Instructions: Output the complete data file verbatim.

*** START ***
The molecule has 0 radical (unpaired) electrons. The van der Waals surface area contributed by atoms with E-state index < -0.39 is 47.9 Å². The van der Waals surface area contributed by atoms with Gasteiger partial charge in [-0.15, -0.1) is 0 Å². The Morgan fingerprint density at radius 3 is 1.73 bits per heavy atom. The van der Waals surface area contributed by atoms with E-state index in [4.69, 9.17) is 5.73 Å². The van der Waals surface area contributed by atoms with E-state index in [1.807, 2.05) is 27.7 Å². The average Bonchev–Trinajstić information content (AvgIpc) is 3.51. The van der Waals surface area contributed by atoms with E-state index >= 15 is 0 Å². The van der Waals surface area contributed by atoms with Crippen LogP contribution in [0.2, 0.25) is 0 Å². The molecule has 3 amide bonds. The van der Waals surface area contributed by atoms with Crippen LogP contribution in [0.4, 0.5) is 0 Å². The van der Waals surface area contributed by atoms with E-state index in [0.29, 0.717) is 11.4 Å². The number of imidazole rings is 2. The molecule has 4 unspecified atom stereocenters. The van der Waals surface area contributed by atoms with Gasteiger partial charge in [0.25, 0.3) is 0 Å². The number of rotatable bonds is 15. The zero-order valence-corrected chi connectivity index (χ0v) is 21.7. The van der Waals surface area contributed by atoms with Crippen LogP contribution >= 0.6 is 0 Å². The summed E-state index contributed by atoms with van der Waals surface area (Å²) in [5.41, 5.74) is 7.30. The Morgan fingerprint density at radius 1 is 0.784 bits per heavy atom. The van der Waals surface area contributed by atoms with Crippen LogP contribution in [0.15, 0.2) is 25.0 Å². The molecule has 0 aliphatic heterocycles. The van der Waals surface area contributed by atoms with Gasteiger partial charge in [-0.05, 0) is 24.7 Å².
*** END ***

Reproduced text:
The molecule has 0 radical (unpaired) electrons. The van der Waals surface area contributed by atoms with E-state index < -0.39 is 47.9 Å². The van der Waals surface area contributed by atoms with Gasteiger partial charge in [-0.15, -0.1) is 0 Å². The Morgan fingerprint density at radius 3 is 1.73 bits per heavy atom. The van der Waals surface area contributed by atoms with E-state index in [4.69, 9.17) is 5.73 Å². The van der Waals surface area contributed by atoms with E-state index in [1.807, 2.05) is 27.7 Å². The average Bonchev–Trinajstić information content (AvgIpc) is 3.51. The van der Waals surface area contributed by atoms with E-state index >= 15 is 0 Å². The van der Waals surface area contributed by atoms with Crippen LogP contribution in [0.2, 0.25) is 0 Å². The molecule has 3 amide bonds. The van der Waals surface area contributed by atoms with Crippen LogP contribution in [0.4, 0.5) is 0 Å². The van der Waals surface area contributed by atoms with E-state index in [0.29, 0.717) is 11.4 Å². The number of imidazole rings is 2. The molecule has 4 unspecified atom stereocenters. The van der Waals surface area contributed by atoms with Gasteiger partial charge in [0.25, 0.3) is 0 Å². The number of rotatable bonds is 15. The zero-order valence-corrected chi connectivity index (χ0v) is 21.7. The van der Waals surface area contributed by atoms with Crippen LogP contribution >= 0.6 is 0 Å². The summed E-state index contributed by atoms with van der Waals surface area (Å²) in [5.41, 5.74) is 7.30. The Morgan fingerprint density at radius 1 is 0.784 bits per heavy atom. The van der Waals surface area contributed by atoms with Crippen LogP contribution in [0.15, 0.2) is 25.0 Å². The molecule has 0 aliphatic heterocycles. The van der Waals surface area contributed by atoms with Gasteiger partial charge in [-0.05, 0) is 24.7 Å².